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Archive for July, 2012

Not far from here, roughly 30 minutes from the thriving, bustling, cacophony of noise which is Durban’s city centre, lies a community called Tshelimnyama (the black stone). You take an off-ramp, just before Marianhill toll plaza, and suddenly find yourself in a world you had no idea existed, particularly if you are a white, middle class South African. The only reason I am here is because I am going on a home visit with Maud Mbambo, the clinical officer of a community care project run by an organisation called Zoë-Life. Maud trains community care givers (CCGs) who work for the municipality and the Department of Health. Maud trains the CCGs to work within the community setting at a household level, where they transfer the knowledge they have learnt during training, to household members regarding key family health practices. The concept of the project is to build capacity and strengthen comprehensive HIV services at a community level so that the burden, placed on congested clinics, is reduced.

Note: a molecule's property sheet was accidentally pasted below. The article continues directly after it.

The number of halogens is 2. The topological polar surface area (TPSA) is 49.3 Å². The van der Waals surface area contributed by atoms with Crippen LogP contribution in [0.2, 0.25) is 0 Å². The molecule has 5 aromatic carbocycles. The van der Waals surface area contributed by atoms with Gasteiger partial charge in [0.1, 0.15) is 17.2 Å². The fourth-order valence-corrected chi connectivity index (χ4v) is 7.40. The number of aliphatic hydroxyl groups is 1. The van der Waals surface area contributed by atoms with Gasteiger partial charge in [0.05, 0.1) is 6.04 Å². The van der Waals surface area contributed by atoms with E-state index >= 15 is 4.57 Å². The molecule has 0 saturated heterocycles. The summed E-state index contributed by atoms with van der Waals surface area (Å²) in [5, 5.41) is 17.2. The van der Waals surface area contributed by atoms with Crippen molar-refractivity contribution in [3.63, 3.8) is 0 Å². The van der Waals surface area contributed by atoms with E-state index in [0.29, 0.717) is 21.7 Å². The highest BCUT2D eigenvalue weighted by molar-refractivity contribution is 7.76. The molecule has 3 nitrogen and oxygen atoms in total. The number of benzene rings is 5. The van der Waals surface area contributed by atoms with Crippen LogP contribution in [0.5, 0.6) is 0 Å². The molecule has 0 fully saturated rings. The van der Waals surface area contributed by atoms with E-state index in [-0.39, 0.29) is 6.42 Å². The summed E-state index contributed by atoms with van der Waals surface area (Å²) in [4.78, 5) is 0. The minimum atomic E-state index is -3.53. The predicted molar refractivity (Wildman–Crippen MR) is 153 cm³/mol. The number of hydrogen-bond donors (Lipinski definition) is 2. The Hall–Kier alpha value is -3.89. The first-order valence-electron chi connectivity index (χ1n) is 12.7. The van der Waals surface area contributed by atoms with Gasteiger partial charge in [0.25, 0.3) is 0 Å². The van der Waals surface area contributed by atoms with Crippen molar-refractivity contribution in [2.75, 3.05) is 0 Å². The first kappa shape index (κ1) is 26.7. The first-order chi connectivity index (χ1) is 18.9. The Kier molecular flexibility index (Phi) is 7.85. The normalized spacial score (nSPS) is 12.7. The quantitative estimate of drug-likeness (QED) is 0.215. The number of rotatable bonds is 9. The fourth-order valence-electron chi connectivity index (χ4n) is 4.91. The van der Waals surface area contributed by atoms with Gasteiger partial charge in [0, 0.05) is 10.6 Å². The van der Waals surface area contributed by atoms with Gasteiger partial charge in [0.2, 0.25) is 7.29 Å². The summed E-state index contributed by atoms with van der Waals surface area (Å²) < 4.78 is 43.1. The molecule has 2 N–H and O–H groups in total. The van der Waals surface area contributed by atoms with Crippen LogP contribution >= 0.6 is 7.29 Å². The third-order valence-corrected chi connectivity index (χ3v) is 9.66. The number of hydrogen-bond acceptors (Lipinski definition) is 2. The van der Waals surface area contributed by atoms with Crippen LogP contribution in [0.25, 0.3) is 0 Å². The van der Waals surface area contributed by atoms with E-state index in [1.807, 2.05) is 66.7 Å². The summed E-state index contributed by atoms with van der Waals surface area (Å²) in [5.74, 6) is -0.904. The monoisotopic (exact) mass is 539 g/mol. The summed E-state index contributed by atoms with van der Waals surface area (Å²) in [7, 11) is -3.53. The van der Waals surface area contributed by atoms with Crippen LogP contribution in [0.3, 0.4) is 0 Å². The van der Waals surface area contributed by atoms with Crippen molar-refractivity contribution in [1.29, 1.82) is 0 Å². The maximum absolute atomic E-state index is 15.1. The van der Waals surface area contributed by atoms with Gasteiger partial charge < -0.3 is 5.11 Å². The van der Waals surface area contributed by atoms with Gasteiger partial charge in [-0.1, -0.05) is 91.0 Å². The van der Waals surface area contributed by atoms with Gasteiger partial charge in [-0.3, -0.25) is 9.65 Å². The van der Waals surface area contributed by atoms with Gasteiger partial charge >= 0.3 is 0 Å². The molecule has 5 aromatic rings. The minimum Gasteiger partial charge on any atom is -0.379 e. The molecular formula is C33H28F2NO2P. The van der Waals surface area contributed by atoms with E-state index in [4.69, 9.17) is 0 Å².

Welcome Home

We are here to visit a family, which a CCG earmarked as being highly vulnerable and in dire need of assistance; we have come to drop off nappies and dried soup mix, and to determine the level of need within the household. To find this house we drive through the community of Tshelimnyama; a hilly region with only one main road, which winds its way into and out of the valley, eventually looping its way back to the main road. The hills are covered in various types of housing; rondavels, square structures made of sheet metal, wattle and daub creations, and newly built homes of brick and cement. Goats and chickens run riot across the road and road humps have long since lost their warning paint. It is a scene one would not expect to see so close to the city, but rather, out in the rural areas. The close proximity of this poverty, to the relative wealth of the city, makes it all the more grim.